The indispensable research blog on the science of the modern workplace, covering everything from leadership and management to the behavioral, social, and cognitive dynamics behind performance and achievement.
Imagine you’re offered a job with a salary 15% above your current compensation, along with more vacation time. A no-brainer, right?
Have you considered the longer commute you’ll have to make, or the fact that the health-care benefits aren’t as generous as your current employer’s plan?
Weighing the pros and cons of a career move is inherently nerve-racking, but research suggests that people tend to focus on the salary and vacation time in the aforementioned scenario rather than the drawbacks. When people under stress are making a difficult decision, they may pay more attention to the upsides of the alternatives they’re considering and less to the downsides, studies show.
“This is sort of not what people would think right off the bat,” said University of Southern California professor Mara Mather, who conducted a review of this research with her colleague Nichole R.…
By the time Marissa Mayer took over a struggling Yahoo! and Meg Whitman rushed into aid a fading Hewlett-Packard, the term glass cliff was well-ensconced in the businesswoman’s lexicon. A steady stream of psychological research was showing that women are indeed more likely to be tapped for corporate leadership positions during times of crisis, when the risk of failure is at its highest.
The widespread assumption is that feminine leadership traits, such as being understanding and tactful, work better under such circumstances.
Some psychologists, however, suggest that the “think crisis—the female” association fuels a form of sexism, in which where men are setting women up to take an inevitable fall. But are women simply more inclined than men to take on these “fix-it” roles?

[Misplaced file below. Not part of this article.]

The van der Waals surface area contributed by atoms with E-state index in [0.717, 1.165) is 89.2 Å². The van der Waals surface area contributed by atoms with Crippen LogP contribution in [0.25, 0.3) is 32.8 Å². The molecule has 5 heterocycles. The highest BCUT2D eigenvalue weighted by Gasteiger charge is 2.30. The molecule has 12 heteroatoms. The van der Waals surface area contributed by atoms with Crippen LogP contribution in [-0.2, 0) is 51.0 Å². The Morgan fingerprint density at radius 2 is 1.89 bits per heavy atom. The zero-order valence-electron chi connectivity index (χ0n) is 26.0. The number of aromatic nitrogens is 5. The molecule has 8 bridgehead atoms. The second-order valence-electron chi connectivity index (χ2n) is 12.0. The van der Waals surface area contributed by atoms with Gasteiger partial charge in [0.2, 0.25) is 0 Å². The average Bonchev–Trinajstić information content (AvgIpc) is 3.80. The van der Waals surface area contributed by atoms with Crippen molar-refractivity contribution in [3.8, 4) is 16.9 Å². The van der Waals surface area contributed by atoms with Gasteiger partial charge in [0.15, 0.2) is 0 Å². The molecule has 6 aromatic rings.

In a pair of studies last year, European psychological scientists found evidence to the contrary.
Led by Floor…
Whether you’re low on the totem pole at a new firm or a raking in a piddling salary in a dead-end job, the thought of climbing the social status ladder is intimidating. It often seems like clawing — rather than climbing — might be the most effective way to get the social status boost that comes with a promotion offer or salary hike.
Oddly enough, for a particular subset of men with greater facial width-to-height ratios (FWHR) — a physical sign of high testosterone levels — aggressive behavior might actually be a go-to strategy for getting what they want.
As reported in a recent Psychological Science article, men who find themselves at the bottom of the social status ladder and who have greater FWHR tend to be more aggressive than their colleagues…
The business world is filled with stories of surprise betrayals — the amiable broker who defrauds clients into buying overpriced stocks, or the trusted partner caught embezzling from the firm. Picking up on someone’s selfish motives when they put up a friendly facade is a critical skill in deal making, but new research suggests that high levels of a brain hormone called oxytocin might hinder this ability.
Sometimes called the “trust hormone,” oxytocin has been shown to foster social relations in a number of situations. Even a handshake or a compliment gives a boost of oxytocin and a feeling of connectedness. But as a forthcoming article in Psychological Science suggests, this same hormone might actually inhibit our skill in detecting hidden intentions in others’ faces.
Psychological scientist Eyal Winter and colleagues had 84 participants watch a…
Nearly 40 percent of American workers say they’ve been sabotaged, yelled at, belittled, or subjected to some other form of bullying by their bosses, according to the Workplace Bullying Institute. Research documents that managers and supervisors behave this way to compensate for their own feelings of incompetence. But can the harsh behavior be bridled by making the boss feel affirmed and appreciated?
According to work by psychological researcher Nathanael Fast and his colleagues, this approach may indeed be effective. In lab and field experiments, Fast, an assistant professor of management and organization at the University of Southern California, has found that people in positions of power become nasty when they feel incompetent as leaders. But he’s also found that people lower their aggression when their sense of self-worth gets a boost.
In one field study, for example, Fast and Serena Chen of…